5HT3 and Dexamethasone in Pediatric Patients

5HT3 and Dexamethasone in Pediatric Patients

PEP Topic 
Chemotherapy-Induced Nausea and Vomiting—Pediatric
Description 

5-hydroxytryptamine (5-HT3) receptor antagonists (RAs) are a class of antiemetics used to relieve nausea and vomiting associated with chemotherapy. At this time, four 5-HT3 RAs are approved by the Food and Drug Administration (FDA) for use in the United States: ondansetron, granisetron, dolasetron, and palonosetron. Dexamethasone is a corticosteroid. These drugs have been evaluated for use in pediatric patients  to treat acute emesis associated with highly or moderately emetogenic chemotherapy.

 

Likely to Be Effective

Guideline/Expert Opinion

Jordan, K., Roila, F., Molassiotis, A., Maranzano, E., Clark-Snow, R. A., Feyer, P., & MASCC/ESMO. (2011). Antiemetics in children receiving chemotherapy. MASCC/ESMO guideline update 2009. Supportive Care in Cancer, 19(Suppl 1), 37-42.

doi:10.1007/s00520-010-0994-7
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Purpose & Patient Population:

To provide a consensus statement derived from published articles as well as expert opinion about antiemetic therapy in children younger than 18 years

Type of Resource/Evidence-Based Process:

This resource is a guideline, developed by the Multinational Association of Supportive Care in Cancer (MASCC) and European Society of Medical Oncology (ESMO).

A panel of 23 oncology professionals determined the level of evidence and confidence according to EMSO and MASCC criteria. Between 2004 and June 2009, eight articles were published regarding 5-HT3 receptor antagonists (RAs) in pediatric populations (two regarding safety issues, four dose-finding or -optimizing studies, and two comparative studies), four articles reported on the NK1 RA aprepitant (one randomized study, two case reports, and one study on the liquid formulation of aprepitant), and two miscellaneous studies looked at the impact of an antiemetic pump and the value of metopimazine when added to ondansetron. Recommendations were classified using the MASCC level of scientific confidence and consensus.

Pertinent information from the published literature from 2004 to June 2009 was retrieved and reviewed for the creation of this guideline.  

Database searched was Medline.

Search keywords were antiemetics, chemotherapy-induced emesis, children, neoplasms, nausea, vomiting, serotonin antagonists, neurokinin 1 receptor antagonists, phenothiazines, butyrophenones, cannabinoids, corticosteroids, and metoclopramide.

No inclusion criteria were identified.

Articles were excluded if they were review articles or addressed emesis not caused by chemotherapy.

Phase of Care and Clinical Applications:

  • All patients were in active treatment.
  • This guideline has application for pediatrics.

Guidelines & Recommendations:

  • No designated 5-HT3 RA was recommended. (The MASCC level of confidence was moderate and level of consensus was high. The ESMO level of evidence was II and grade of recommendation was B.)
  • No verifiable, high-level evidence-based consensus was possible on the dose of the individual 5-HT3 RAs.
  • Corticosteroids were found to be effective antiemetics for CINV, especially when combined with a 5-HT3 RA. (The MASCC level of confidence was moderate and level of consensus was high. The ESMO level of evidence was II and grade of recommendation was B.) Safety issues when administering corticosteroids in children must strongly be considered.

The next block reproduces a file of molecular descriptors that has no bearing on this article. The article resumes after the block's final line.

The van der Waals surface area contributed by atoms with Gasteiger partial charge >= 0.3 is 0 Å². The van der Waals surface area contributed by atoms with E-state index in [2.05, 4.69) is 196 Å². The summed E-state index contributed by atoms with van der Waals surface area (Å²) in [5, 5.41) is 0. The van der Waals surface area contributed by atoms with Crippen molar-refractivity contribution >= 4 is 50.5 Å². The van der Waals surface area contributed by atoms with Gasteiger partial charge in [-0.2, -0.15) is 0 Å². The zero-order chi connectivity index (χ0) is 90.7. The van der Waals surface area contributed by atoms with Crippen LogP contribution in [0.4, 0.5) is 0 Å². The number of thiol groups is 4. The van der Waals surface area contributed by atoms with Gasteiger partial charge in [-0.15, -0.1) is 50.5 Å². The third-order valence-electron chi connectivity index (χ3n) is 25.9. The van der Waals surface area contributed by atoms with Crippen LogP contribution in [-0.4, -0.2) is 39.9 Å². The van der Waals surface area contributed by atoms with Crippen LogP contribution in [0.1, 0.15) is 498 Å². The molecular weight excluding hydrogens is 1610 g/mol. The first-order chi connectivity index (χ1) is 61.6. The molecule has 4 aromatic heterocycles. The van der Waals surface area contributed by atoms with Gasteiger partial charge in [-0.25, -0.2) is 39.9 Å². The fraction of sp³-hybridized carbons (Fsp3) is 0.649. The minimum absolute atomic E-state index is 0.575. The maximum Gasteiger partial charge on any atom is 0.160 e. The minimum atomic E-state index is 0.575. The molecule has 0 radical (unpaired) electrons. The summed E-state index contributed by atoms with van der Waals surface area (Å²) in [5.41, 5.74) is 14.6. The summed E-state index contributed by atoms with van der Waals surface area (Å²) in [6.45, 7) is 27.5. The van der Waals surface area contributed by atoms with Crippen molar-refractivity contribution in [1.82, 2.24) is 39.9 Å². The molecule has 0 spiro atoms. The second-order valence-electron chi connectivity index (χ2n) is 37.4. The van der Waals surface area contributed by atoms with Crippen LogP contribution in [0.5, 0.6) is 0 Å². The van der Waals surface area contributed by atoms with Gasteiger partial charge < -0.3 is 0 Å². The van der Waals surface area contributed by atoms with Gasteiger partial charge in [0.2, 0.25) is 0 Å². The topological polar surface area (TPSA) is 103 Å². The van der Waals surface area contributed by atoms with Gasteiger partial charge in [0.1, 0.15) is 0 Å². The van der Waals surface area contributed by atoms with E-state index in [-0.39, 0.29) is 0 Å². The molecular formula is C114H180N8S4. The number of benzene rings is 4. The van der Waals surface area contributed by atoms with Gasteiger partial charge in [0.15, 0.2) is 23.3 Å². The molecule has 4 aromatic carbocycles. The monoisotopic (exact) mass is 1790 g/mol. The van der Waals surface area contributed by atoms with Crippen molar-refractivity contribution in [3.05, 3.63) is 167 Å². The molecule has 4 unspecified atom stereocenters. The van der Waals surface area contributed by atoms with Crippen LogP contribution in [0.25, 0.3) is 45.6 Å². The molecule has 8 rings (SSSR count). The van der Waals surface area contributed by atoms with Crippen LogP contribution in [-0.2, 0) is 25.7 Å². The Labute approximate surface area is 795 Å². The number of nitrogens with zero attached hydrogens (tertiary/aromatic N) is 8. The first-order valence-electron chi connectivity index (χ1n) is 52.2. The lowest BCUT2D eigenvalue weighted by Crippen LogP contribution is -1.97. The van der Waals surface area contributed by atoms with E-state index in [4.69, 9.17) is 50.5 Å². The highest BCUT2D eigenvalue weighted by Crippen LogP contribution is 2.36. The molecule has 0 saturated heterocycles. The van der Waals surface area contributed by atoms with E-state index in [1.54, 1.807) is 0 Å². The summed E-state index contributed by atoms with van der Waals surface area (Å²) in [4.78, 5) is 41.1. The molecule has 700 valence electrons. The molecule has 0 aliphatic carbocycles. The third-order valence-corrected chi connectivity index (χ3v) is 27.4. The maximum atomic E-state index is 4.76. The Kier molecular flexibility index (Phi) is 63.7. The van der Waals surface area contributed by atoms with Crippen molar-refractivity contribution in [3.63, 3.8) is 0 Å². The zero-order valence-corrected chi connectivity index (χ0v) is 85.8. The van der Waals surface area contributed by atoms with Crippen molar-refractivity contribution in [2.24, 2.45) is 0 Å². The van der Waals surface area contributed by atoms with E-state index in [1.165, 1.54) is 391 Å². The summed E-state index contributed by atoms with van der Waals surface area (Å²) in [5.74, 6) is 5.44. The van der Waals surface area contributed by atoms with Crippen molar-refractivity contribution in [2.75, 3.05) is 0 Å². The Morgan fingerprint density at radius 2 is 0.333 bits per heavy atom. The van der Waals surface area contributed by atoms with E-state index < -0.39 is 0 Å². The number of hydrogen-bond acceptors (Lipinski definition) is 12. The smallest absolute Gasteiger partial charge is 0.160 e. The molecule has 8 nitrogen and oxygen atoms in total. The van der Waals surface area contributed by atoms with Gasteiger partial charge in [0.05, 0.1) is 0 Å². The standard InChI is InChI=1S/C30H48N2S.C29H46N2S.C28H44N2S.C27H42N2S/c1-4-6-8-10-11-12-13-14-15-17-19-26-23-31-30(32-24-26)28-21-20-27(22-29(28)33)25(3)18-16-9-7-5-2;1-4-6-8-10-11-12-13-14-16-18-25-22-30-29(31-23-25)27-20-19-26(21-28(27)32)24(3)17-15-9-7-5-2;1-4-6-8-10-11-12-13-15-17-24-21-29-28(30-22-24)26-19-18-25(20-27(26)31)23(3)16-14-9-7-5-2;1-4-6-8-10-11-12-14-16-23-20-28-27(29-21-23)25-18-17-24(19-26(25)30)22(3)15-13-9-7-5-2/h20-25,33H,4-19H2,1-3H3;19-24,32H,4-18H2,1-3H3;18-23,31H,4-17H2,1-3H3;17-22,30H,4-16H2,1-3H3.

• No recommendations was made regarding ​neurokinin 1 (NK1) RAs, but they showed promising activity. The guideline panel recommended development of more well-designed, three-agent trials testing the addition of a NK1 RA to draw firm conclusions for a recommendation.                                                                       
  • The guideline recommended that all pediatric patients receive antiemetic prophylaxis with a combination of a 5-HT3 RA and dexamethasone for the acute phase of highly emetogenic chemotherapy. (The MASCC level of confidence was moderate and level of consensus was high. The ESMO level of evidence was III and grade of recommendation was B.)                                                                                                          
  • For the acute phase of moderately emetogenic chemotherapy, all pediatric patients are recommended to receive antiemetic prophylaxis with a combination of a 5-HT3 RA and dexamethasone. (The MASCC level of confidence was moderate and level of consensus was high. The ESMO level of evidence was II and grade of recommendation was B.)                                                                                                          
  • For the acute phase of low and minimal emetogenic chemotherapy, not enough studies in children have been produced to make a recommendation.

Nursing Implications:

Children receiving chemotherapy should receive a 5-HT3 RA and dexamethasone for antiemetic prophylaxis both in highly emetogenic and moderately emetogenic chemotherapy. A significant lack of well-designed randomized studies exist to evaluate the problem of chemotherapy-induced emesis in children. Optimal dosing in children and management of delayed and anticipatory CINV in children is not yet clear. Investigation is needed regarding the potential role of NK1 RAs and the 5-HT3 RAs palonosetron and transdermal granisetron for future consideration in pediatrics.


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